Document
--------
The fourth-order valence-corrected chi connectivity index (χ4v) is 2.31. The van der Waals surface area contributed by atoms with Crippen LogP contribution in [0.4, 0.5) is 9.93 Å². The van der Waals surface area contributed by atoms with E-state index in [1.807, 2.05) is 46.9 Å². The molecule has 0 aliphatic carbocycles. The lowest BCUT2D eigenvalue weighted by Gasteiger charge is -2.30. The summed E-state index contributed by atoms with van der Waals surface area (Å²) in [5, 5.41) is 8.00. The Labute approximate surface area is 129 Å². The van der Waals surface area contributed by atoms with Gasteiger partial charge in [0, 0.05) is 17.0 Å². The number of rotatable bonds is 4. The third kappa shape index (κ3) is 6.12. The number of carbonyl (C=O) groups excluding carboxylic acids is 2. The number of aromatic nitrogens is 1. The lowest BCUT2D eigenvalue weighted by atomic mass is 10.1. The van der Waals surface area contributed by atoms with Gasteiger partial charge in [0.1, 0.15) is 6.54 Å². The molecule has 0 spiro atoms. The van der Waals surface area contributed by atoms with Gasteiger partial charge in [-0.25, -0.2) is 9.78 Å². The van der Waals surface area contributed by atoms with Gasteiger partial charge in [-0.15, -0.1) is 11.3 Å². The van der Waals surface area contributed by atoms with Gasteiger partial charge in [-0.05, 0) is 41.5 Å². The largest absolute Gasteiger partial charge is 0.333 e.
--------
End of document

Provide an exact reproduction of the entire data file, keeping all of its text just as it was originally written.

The fourth-order valence-corrected chi connectivity index (χ4v) is 2.31. The van der Waals surface area contributed by atoms with Crippen LogP contribution in [0.4, 0.5) is 9.93 Å². The van der Waals surface area contributed by atoms with E-state index in [1.807, 2.05) is 46.9 Å². The molecule has 0 aliphatic carbocycles. The lowest BCUT2D eigenvalue weighted by Gasteiger charge is -2.30. The summed E-state index contributed by atoms with van der Waals surface area (Å²) in [5, 5.41) is 8.00. The Labute approximate surface area is 129 Å². The van der Waals surface area contributed by atoms with Gasteiger partial charge in [0, 0.05) is 17.0 Å². The number of rotatable bonds is 4. The third kappa shape index (κ3) is 6.12. The number of carbonyl (C=O) groups excluding carboxylic acids is 2. The number of aromatic nitrogens is 1. The lowest BCUT2D eigenvalue weighted by atomic mass is 10.1. The van der Waals surface area contributed by atoms with Gasteiger partial charge in [0.1, 0.15) is 6.54 Å². The molecule has 0 spiro atoms. The van der Waals surface area contributed by atoms with Gasteiger partial charge in [-0.25, -0.2) is 9.78 Å². The van der Waals surface area contributed by atoms with Gasteiger partial charge in [-0.15, -0.1) is 11.3 Å². The van der Waals surface area contributed by atoms with Gasteiger partial charge in [-0.05, 0) is 41.5 Å². The largest absolute Gasteiger partial charge is 0.333 e.